A Passion for Purple In The Butterfly Garden
Purple is the color of juicy plums, stunning sunsets, or a sparkling glass of wine…Steven Spielberg even made a classic movie about it!
Are you looking to add patches of purple brilliance to your butterfly garden? If so, there are some excellent options to choose from that include both host plant and nectar flowers for monarchs and other pollinators.
Lets start your purple quest with a rarer milkweed species that’s similar to common milkweed, but behaves much better in a garden setting:
This milkweed can be grown in USDA plant hardiness zones 5a-9b. Other milkweed species that have purple flowers or accents are antelope horns milkweed (Asclepias asperula), hearteaf milkweed (Asclepias cordifolia), tall green milkweed (Asclepias hirtella), sandhill milkweed (Asclepias humistrata), spider milkweed (Asclepias viridis), giant milkweed (Calotropis gigantea), and the milkweed tree (Calotropis procera).
More info on the other purple milkweeds here
These compact butterfly bushes come in pleasing purple shades like magenta, deep purple, and velvet. They’re hardy to zone 5 and can be grown in pots…or not!
There are other Duranta erecta cultivars that are just as spectacular as ‘sapphire showers’ but it’s one I’ve heard lots of good things about from both a beauty and butterfly-attracting viewpoint. It’s a tender perennial in USDA garden zones 9b-11, but can be grown as an annual in colder zones. I’m actually overwintering one in Minnesota and it looks great.
This species of liatris is not what you commonly find in nurseries, but accept no substitute if you want to attract migration monarchs! Grow in zones 4a-9b.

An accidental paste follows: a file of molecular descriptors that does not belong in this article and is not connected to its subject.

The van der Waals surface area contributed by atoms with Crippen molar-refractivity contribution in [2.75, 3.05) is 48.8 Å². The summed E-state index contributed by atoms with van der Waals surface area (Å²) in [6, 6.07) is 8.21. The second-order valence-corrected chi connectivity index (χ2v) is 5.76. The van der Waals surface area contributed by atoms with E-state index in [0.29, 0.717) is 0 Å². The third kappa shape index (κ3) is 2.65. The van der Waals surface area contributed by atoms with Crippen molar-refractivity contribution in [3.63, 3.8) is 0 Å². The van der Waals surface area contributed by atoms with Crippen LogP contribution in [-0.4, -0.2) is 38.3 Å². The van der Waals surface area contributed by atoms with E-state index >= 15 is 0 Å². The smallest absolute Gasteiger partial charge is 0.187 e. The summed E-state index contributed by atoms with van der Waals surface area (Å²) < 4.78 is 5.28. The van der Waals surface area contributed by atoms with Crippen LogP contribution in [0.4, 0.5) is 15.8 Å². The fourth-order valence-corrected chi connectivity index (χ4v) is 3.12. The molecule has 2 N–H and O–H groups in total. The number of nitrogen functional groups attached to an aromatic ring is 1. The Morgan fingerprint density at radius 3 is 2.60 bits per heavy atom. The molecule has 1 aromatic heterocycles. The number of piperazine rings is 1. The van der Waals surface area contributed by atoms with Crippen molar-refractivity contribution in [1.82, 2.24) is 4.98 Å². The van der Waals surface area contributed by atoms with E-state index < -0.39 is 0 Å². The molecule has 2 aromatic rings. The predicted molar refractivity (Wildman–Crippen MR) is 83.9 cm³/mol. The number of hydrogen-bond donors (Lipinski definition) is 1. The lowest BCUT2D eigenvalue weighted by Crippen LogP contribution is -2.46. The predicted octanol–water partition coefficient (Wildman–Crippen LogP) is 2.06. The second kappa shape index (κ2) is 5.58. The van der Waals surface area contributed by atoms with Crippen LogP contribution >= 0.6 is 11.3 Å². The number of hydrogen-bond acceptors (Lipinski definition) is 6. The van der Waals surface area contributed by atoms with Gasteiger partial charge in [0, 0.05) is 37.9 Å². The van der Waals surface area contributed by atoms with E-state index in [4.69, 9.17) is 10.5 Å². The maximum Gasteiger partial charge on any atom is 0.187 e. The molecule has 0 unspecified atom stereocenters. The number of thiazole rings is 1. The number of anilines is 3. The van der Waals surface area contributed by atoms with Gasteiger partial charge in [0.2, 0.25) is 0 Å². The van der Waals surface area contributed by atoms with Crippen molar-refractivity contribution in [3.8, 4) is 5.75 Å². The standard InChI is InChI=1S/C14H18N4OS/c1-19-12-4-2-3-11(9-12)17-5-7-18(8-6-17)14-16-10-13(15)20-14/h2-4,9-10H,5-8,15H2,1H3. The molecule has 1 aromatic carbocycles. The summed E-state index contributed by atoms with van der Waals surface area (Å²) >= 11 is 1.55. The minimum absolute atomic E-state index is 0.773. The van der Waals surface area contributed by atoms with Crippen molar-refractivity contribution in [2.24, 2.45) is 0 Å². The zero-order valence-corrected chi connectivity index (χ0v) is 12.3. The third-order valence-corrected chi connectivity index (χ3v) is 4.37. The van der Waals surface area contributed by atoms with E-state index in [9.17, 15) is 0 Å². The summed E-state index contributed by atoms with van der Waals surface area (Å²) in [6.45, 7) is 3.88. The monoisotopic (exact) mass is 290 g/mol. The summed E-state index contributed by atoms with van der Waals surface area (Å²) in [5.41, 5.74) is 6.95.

Add the earlier bloomingif you want to attract monarchs in July. As the aspera starts to fade, ligulistylis will host the ultimate butterfly garden party to end the season.
…but wait! we recently discovered an eastern native liatris that blooms even later! Introducing…
The showiest of these three liatris with vibrant blooms through the end of September in our Minnesota garden and attracts lots of monarchs, and the (painted) ladies love it too:
Liatris scariosa is native to the northeastern half of the US and is suggested for USDA hardiness zones 3-8.
Stachytarpheta frantzii is a purple porterweed species that is reported to have superior powers of attraction for both butterflies and hummingbirds. It also comes in deep blue.
The final flower that should have lots of purple persuasion in your butterfly garden is verbena bonariensis. I like to plant this throughout the garden because the majority of our visiting pollinators seem drawn to it…from skippers, to majestic monarch butterflies.